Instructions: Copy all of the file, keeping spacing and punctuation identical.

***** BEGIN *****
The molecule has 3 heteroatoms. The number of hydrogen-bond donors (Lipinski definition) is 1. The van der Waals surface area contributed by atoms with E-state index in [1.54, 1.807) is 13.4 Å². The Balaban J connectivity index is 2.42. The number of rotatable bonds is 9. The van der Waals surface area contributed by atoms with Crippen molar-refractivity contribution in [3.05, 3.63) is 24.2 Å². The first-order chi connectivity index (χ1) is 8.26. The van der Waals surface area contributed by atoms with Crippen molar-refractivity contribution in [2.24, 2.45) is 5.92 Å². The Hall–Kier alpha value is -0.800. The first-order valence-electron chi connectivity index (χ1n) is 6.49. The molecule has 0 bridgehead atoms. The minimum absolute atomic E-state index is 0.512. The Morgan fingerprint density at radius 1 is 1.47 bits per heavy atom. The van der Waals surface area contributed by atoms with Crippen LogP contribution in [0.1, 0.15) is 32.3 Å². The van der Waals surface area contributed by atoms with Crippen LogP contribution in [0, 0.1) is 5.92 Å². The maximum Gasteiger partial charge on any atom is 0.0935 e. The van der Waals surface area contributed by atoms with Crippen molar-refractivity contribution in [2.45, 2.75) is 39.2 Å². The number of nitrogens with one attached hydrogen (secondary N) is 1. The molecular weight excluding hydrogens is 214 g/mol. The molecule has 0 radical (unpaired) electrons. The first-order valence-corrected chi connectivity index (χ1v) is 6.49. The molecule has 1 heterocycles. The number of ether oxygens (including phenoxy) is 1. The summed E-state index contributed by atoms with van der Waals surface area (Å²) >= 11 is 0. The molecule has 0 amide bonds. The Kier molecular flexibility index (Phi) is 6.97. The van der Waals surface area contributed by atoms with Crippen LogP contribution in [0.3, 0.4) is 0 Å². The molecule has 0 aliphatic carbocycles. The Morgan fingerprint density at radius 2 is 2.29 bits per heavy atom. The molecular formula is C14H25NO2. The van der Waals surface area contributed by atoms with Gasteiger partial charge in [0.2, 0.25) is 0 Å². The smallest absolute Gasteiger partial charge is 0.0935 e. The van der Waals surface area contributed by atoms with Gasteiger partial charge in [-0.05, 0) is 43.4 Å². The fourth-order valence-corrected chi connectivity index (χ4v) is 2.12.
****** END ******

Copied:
The molecule has 3 heteroatoms. The number of hydrogen-bond donors (Lipinski definition) is 1. The van der Waals surface area contributed by atoms with E-state index in [1.54, 1.807) is 13.4 Å². The Balaban J connectivity index is 2.42. The number of rotatable bonds is 9. The van der Waals surface area contributed by atoms with Crippen molar-refractivity contribution in [3.05, 3.63) is 24.2 Å². The first-order chi connectivity index (χ1) is 8.26. The van der Waals surface area contributed by atoms with Crippen molar-refractivity contribution in [2.24, 2.45) is 5.92 Å². The Hall–Kier alpha value is -0.800. The first-order valence-electron chi connectivity index (χ1n) is 6.49. The molecule has 0 bridgehead atoms. The minimum absolute atomic E-state index is 0.512. The Morgan fingerprint density at radius 1 is 1.47 bits per heavy atom. The van der Waals surface area contributed by atoms with Crippen LogP contribution in [0.1, 0.15) is 32.3 Å². The van der Waals surface area contributed by atoms with Crippen LogP contribution in [0, 0.1) is 5.92 Å². The maximum Gasteiger partial charge on any atom is 0.0935 e. The van der Waals surface area contributed by atoms with Crippen molar-refractivity contribution in [2.45, 2.75) is 39.2 Å². The number of nitrogens with one attached hydrogen (secondary N) is 1. The molecular weight excluding hydrogens is 214 g/mol. The molecule has 0 radical (unpaired) electrons. The first-order valence-corrected chi connectivity index (χ1v) is 6.49. The molecule has 1 heterocycles. The number of ether oxygens (including phenoxy) is 1. The summed E-state index contributed by atoms with van der Waals surface area (Å²) >= 11 is 0. The molecule has 0 amide bonds. The Kier molecular flexibility index (Phi) is 6.97. The van der Waals surface area contributed by atoms with Crippen LogP contribution in [0.3, 0.4) is 0 Å². The molecule has 0 aliphatic carbocycles. The Morgan fingerprint density at radius 2 is 2.29 bits per heavy atom. The molecular formula is C14H25NO2. The van der Waals surface area contributed by atoms with Gasteiger partial charge in [0.2, 0.25) is 0 Å². The smallest absolute Gasteiger partial charge is 0.0935 e. The van der Waals surface area contributed by atoms with Gasteiger partial charge in [-0.05, 0) is 43.4 Å². The fourth-order valence-corrected chi connectivity index (χ4v) is 2.12.